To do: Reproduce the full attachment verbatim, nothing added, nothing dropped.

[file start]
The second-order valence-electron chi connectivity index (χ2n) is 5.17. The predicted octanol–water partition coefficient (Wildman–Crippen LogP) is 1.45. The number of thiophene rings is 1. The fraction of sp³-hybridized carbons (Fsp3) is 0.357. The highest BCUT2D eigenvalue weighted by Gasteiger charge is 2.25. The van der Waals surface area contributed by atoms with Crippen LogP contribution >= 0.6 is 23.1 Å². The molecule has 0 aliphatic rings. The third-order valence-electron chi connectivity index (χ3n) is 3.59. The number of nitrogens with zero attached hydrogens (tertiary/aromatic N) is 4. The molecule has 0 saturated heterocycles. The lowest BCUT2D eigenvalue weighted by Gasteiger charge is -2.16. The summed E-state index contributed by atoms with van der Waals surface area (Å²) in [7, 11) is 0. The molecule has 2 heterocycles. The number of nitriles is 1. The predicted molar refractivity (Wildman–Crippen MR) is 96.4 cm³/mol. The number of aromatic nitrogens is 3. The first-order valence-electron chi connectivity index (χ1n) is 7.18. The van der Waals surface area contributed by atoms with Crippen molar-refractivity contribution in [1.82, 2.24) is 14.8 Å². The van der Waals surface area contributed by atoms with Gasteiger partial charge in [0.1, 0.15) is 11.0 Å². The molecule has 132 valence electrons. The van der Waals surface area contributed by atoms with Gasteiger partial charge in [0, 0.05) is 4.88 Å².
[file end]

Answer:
The second-order valence-electron chi connectivity index (χ2n) is 5.17. The predicted octanol–water partition coefficient (Wildman–Crippen LogP) is 1.45. The number of thiophene rings is 1. The fraction of sp³-hybridized carbons (Fsp3) is 0.357. The highest BCUT2D eigenvalue weighted by Gasteiger charge is 2.25. The van der Waals surface area contributed by atoms with Crippen LogP contribution >= 0.6 is 23.1 Å². The molecule has 0 aliphatic rings. The third-order valence-electron chi connectivity index (χ3n) is 3.59. The number of nitrogens with zero attached hydrogens (tertiary/aromatic N) is 4. The molecule has 0 saturated heterocycles. The lowest BCUT2D eigenvalue weighted by Gasteiger charge is -2.16. The summed E-state index contributed by atoms with van der Waals surface area (Å²) in [7, 11) is 0. The molecule has 2 heterocycles. The number of nitriles is 1. The predicted molar refractivity (Wildman–Crippen MR) is 96.4 cm³/mol. The number of aromatic nitrogens is 3. The first-order valence-electron chi connectivity index (χ1n) is 7.18. The van der Waals surface area contributed by atoms with Crippen molar-refractivity contribution in [1.82, 2.24) is 14.8 Å². The van der Waals surface area contributed by atoms with Gasteiger partial charge in [0.1, 0.15) is 11.0 Å². The molecule has 132 valence electrons. The van der Waals surface area contributed by atoms with Gasteiger partial charge in [0, 0.05) is 4.88 Å².